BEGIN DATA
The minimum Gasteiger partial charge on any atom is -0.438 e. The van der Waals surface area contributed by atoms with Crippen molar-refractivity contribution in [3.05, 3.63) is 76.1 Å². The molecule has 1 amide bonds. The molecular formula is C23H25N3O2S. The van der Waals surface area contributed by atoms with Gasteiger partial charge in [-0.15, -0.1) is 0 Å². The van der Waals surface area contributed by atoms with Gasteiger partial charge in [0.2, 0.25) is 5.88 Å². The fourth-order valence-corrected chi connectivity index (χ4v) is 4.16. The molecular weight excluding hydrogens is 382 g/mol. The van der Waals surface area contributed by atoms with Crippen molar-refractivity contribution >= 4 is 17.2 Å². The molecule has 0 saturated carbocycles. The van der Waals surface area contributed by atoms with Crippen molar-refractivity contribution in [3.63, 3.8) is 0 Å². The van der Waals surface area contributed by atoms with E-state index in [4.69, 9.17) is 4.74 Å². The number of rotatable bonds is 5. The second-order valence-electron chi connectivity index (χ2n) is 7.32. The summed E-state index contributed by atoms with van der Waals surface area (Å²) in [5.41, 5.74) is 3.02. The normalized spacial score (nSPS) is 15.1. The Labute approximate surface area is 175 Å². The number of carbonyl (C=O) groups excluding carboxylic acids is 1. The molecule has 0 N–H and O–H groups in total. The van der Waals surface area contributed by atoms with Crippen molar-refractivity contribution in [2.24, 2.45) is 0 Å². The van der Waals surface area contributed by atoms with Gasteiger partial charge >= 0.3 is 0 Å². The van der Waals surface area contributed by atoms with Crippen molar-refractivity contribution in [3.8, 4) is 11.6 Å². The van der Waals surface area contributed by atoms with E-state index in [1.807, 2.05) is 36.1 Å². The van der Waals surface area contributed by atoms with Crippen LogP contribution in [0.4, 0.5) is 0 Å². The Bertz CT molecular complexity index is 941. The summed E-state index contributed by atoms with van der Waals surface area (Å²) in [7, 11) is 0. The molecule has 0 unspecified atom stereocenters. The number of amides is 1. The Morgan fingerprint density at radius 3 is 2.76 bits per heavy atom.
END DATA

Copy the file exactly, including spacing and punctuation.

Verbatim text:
The minimum Gasteiger partial charge on any atom is -0.438 e. The van der Waals surface area contributed by atoms with Crippen molar-refractivity contribution in [3.05, 3.63) is 76.1 Å². The molecule has 1 amide bonds. The molecular formula is C23H25N3O2S. The van der Waals surface area contributed by atoms with Gasteiger partial charge in [-0.15, -0.1) is 0 Å². The van der Waals surface area contributed by atoms with Gasteiger partial charge in [0.2, 0.25) is 5.88 Å². The fourth-order valence-corrected chi connectivity index (χ4v) is 4.16. The molecular weight excluding hydrogens is 382 g/mol. The van der Waals surface area contributed by atoms with Crippen molar-refractivity contribution >= 4 is 17.2 Å². The molecule has 0 saturated carbocycles. The van der Waals surface area contributed by atoms with Crippen molar-refractivity contribution in [3.63, 3.8) is 0 Å². The van der Waals surface area contributed by atoms with E-state index in [4.69, 9.17) is 4.74 Å². The number of rotatable bonds is 5. The second-order valence-electron chi connectivity index (χ2n) is 7.32. The summed E-state index contributed by atoms with van der Waals surface area (Å²) in [5.41, 5.74) is 3.02. The normalized spacial score (nSPS) is 15.1. The Labute approximate surface area is 175 Å². The number of carbonyl (C=O) groups excluding carboxylic acids is 1. The molecule has 0 N–H and O–H groups in total. The van der Waals surface area contributed by atoms with Crippen molar-refractivity contribution in [2.24, 2.45) is 0 Å². The van der Waals surface area contributed by atoms with Gasteiger partial charge >= 0.3 is 0 Å². The van der Waals surface area contributed by atoms with Crippen molar-refractivity contribution in [3.8, 4) is 11.6 Å². The van der Waals surface area contributed by atoms with E-state index in [1.807, 2.05) is 36.1 Å². The van der Waals surface area contributed by atoms with Crippen LogP contribution in [0.4, 0.5) is 0 Å². The Bertz CT molecular complexity index is 941. The summed E-state index contributed by atoms with van der Waals surface area (Å²) in [7, 11) is 0. The molecule has 0 unspecified atom stereocenters. The number of amides is 1. The Morgan fingerprint density at radius 3 is 2.76 bits per heavy atom.